Negative space

5

Dear Artist,

These days no self-respecting workshop instructor goes half an hour without mentioning negative space. So prevalent has this stylistic concept become that it’s currently central to practically all types of pictorial composition. In my own work, the “backwardosis” of negative space is as vital as breathing. Here are a few tips if you too would like to see it happen:

In the early stages — as in this one of Tsimshian funerary poles — foreground elements are moved around so as to provide the possibility of interesting shapes and holes where the totems press against the sky.

In the early stages — as in this one of Tsimshian funerary poles — foreground elements are moved around so as to provide the possibility of interesting shapes and holes where the totems press against the sky.

Negative space strengthens compositions by solidifying form and building design. It also helps work to look “painterly.” In order to make magic with negative forms you need to “set up” your positive forms. In the early stages of a composition these positive forms — in realistic work they are often foreground objects — can be juggled and juxtaposed with an eye to the potential shapes and “holes” that form around them. This requires what I call “one-two thinking” — the ability to think ahead to further moves that might happen later in the game. Watching some painters, particularly beginning painters, it’s this one-two thinking that is most frequently lacking. Simply stated, one-two thinking permits creators to make plans where lights or darks might later be spotted through foliage, furniture, figuration, or some other veil. If you’re not sure about this, try doing some regular “one-one thinking” — and see how relatively uninteresting the stuff starts to look. “One-one” is okay for sign painters, but not for fine painters.

“One-two” thinking provides the set up here to go in and loosely describe the trees and the foreground meadow. Mountain scenery provides constant opportunities for foreground-background interaction.

“One-two” thinking provides the set up here to go in and loosely describe the trees and the foreground meadow. Mountain scenery provides constant opportunities for foreground-background interaction.

Think of negative space as a sort of musical counterpoint. It’s an embellishment to a main theme, played in pianoforte, pianissimo, or somewhere between. Counterpoint adds a secondary motif that rings the clear bells of beauty, mystique and quality. Here begins the magic of abstraction. It’s this abstraction, subtle or strong, that makes your work live as a thing-in-itself and become something unique and different from what it represents. Taken to extreme, I call it “contrapuntal overemphasis,” terminology that when thrown around the studio, makes visitors groan. I have to tell you that high action around negative space is the moxie that brings noses right up to the work. Even though it’s “negative,” it’s good stuff.

Best regards,

Robert

These whaling schooners sit “over-shot” and ready to have their silhouettes “cut in” with negative areas around the masts, etc. Variety and counter-light in the background adds the potential for abstraction.

These whaling schooners sit “over-shot” and ready to have their silhouettes “cut in” with negative areas around the masts, etc. Variety and counter-light in the background adds the potential for abstraction.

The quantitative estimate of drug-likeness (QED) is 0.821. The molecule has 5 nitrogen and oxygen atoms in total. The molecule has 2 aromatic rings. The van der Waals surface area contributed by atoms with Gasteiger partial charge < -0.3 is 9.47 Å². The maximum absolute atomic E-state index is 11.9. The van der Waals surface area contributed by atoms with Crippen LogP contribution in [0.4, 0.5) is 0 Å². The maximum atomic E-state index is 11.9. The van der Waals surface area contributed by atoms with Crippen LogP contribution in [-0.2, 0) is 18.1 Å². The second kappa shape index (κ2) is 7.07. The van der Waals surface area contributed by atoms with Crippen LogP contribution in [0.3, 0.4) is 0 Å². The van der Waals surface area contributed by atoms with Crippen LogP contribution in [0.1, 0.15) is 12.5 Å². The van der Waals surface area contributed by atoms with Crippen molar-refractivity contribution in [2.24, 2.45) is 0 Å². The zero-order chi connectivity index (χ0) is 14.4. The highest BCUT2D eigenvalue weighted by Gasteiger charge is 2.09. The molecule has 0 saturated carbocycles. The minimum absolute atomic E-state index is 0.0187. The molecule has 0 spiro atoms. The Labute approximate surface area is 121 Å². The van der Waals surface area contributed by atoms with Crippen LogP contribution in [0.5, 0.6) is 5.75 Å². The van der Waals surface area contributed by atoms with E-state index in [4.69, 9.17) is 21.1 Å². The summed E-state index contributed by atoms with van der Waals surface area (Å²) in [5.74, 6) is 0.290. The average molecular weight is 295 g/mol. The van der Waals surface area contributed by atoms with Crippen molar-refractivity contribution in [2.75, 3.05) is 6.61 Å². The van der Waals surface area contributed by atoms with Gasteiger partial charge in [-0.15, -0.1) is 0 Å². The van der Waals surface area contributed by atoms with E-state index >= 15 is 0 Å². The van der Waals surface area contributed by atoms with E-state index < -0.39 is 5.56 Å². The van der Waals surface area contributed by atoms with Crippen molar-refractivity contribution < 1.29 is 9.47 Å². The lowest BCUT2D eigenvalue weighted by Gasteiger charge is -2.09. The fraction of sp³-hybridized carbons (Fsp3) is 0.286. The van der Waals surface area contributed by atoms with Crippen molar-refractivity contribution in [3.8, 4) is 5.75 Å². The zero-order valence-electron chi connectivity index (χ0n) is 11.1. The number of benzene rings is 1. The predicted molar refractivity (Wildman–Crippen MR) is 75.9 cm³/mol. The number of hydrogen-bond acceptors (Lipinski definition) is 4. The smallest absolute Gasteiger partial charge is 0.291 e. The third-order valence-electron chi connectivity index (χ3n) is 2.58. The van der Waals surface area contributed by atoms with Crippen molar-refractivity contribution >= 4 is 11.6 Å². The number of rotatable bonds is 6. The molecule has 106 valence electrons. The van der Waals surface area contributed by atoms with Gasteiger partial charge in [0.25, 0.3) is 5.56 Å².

PS: “Spaces between the forms, or the negative shapes, play just as great a role as the positives. The positives make the negatives and negatives make the positives.” (Stan Smith) “A painter is a choreographer of space.” (Barnett Newman)

Esoterica: The rendering of negative space can be confusing. As Charles Reid says, “A positive object in relation to one background area can become a negative shape when another object cuts in front of it.” A simple exercise is to devise and execute a composition where you concentrate on painting the areas around objects rather than the objects themselves. Just keep saying this mantra: “Objects are held by the backgrounds that are cut into them.”

This letter was originally published as “Negative space” on August 5, 2005.

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“Fill a space in a beautiful way.” (Georgia O’Keeffe)


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5 Comments

  1. This is a lesson that’s not easy to explain and articulate but Robert did a masterful job. Now the beginner/novice has to put these words into action and practice, practice, practice.

  2. When my students would do a thumbnail for their work in 3 or 4 values, I would have them look at all their small sketches upside down. “Choose your strongest, most graphic and abstract study. If your negative space is interesting then your positive shapes should be also.” I am honored to say that my mentor is the amazing personality, painter and teacher, Jerome Grimmer.

  3. +/-
    There would be no positive without a negative.
    A negative underlines the positive in life.
    Yin and yang.

    Now to reign in, settle down, get a handle on that one-two thinking!

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http://painterskeys.com/wp-content/uploads/2015/06/Against-the-Wall-wpcf_300x239.jpgAgainst the Wall
oil on canvas
24 x 30 inches, 2017

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My aim as a painter is to bring to life a slice of the world as I experience it. Light, color and form are my vocabulary.

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